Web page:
When you read through the Gentoo Hardened SELinux handbook, you’ll notice that we sometimes update /etc/fstab with some SELinux-specific settings. So, what are these settings about and are there more of them?
First of all, let’s look at a particular example from the installation instructions so you see what I am talking about:
tmpfs /tmp tmpfs defaults,noexec,nosuid,rootcontext=system_u:object_r:tmp_t 0 0
What the rootcontext= option does here is to set the context of the “root” of that file system (meaning, the context of /tmp in the example) to the specified context before the file system is made visible to the userspace. Because we do it soon, the file system is known as tmp_t throughout its life cycle (not just after the mount or so).
Another option that you’ll frequently see on the Internet is the context= option. This option is most frequently used for file systems that do not support extended attributes, and as such cannot store the context of files on the file system. With the context= mount option set, all files on that file system get the specified context. For instance, context=system_u:object_r:removable_t.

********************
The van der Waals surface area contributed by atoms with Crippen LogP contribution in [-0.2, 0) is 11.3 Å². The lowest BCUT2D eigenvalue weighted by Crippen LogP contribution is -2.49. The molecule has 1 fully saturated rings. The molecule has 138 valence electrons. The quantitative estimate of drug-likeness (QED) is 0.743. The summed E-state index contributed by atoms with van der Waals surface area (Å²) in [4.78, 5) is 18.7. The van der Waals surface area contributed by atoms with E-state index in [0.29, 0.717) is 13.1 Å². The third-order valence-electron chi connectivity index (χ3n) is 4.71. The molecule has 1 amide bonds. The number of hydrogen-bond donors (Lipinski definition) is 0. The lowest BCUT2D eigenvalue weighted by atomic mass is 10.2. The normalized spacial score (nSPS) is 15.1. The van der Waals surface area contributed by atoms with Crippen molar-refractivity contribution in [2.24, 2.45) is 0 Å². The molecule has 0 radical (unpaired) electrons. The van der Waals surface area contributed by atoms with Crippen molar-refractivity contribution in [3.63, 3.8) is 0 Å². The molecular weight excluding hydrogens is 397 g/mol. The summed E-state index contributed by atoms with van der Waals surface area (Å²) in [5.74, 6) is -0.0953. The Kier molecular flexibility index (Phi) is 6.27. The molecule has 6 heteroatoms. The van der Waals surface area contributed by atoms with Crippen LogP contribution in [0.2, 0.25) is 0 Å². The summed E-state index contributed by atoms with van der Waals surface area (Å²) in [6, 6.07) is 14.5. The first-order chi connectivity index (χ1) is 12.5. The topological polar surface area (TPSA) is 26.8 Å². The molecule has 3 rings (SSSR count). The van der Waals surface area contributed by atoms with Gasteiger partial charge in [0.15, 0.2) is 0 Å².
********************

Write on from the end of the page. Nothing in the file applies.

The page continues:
If the file system does support extended attributes, you might find some benefit in using the defcontext= option. When set, the context of files and directories (and other resources on that file system) that do not have a SELinux context set yet will use this default context. However, once a context is set, it will use that context instead.
The last context-related mount option is fscontext=. With this option, you set the context of the “filesystem” class object of the file system rather than the mount itself (or the files). Within SELinux, “filesystem” is one of the resource classes that can get a context. Remember the /tmp mount example from before? Well, even though the files are labeled tmp_t, the file system context itself is still tmpfs_t.
It is important to know that, if you use one of these mount options, context= is mutually exclusive to the other options as it “forces” the context on all resources (including the filesystem class).